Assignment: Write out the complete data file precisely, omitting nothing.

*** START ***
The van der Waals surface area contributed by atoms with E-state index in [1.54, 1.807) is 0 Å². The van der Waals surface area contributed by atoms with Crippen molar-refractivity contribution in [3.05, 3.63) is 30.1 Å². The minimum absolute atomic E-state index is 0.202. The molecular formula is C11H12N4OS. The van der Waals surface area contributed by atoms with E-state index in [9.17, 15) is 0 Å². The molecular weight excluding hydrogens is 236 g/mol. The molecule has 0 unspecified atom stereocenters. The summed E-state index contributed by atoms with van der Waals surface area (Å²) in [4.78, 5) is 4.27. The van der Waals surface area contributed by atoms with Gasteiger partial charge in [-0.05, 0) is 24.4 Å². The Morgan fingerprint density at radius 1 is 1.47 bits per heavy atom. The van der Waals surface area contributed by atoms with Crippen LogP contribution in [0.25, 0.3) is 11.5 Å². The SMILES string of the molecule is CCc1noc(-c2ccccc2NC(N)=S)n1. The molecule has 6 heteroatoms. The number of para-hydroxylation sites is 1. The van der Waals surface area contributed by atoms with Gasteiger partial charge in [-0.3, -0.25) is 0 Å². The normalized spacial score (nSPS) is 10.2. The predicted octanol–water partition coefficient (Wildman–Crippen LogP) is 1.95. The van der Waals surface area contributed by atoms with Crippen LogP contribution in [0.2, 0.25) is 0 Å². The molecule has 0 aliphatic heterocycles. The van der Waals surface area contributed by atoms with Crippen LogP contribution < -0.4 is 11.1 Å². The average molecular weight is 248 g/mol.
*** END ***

The van der Waals surface area contributed by atoms with E-state index in [1.54, 1.807) is 0 Å². The van der Waals surface area contributed by atoms with Crippen molar-refractivity contribution in [3.05, 3.63) is 30.1 Å². The minimum absolute atomic E-state index is 0.202. The molecular formula is C11H12N4OS. The van der Waals surface area contributed by atoms with E-state index in [9.17, 15) is 0 Å². The molecular weight excluding hydrogens is 236 g/mol. The molecule has 0 unspecified atom stereocenters. The summed E-state index contributed by atoms with van der Waals surface area (Å²) in [4.78, 5) is 4.27. The van der Waals surface area contributed by atoms with Gasteiger partial charge in [-0.05, 0) is 24.4 Å². The Morgan fingerprint density at radius 1 is 1.47 bits per heavy atom. The van der Waals surface area contributed by atoms with Crippen LogP contribution in [0.25, 0.3) is 11.5 Å². The SMILES string of the molecule is CCc1noc(-c2ccccc2NC(N)=S)n1. The molecule has 6 heteroatoms. The number of para-hydroxylation sites is 1. The van der Waals surface area contributed by atoms with Gasteiger partial charge in [-0.3, -0.25) is 0 Å². The normalized spacial score (nSPS) is 10.2. The predicted octanol–water partition coefficient (Wildman–Crippen LogP) is 1.95. The van der Waals surface area contributed by atoms with Crippen LogP contribution in [0.2, 0.25) is 0 Å². The molecule has 0 aliphatic heterocycles. The van der Waals surface area contributed by atoms with Crippen LogP contribution < -0.4 is 11.1 Å². The average molecular weight is 248 g/mol.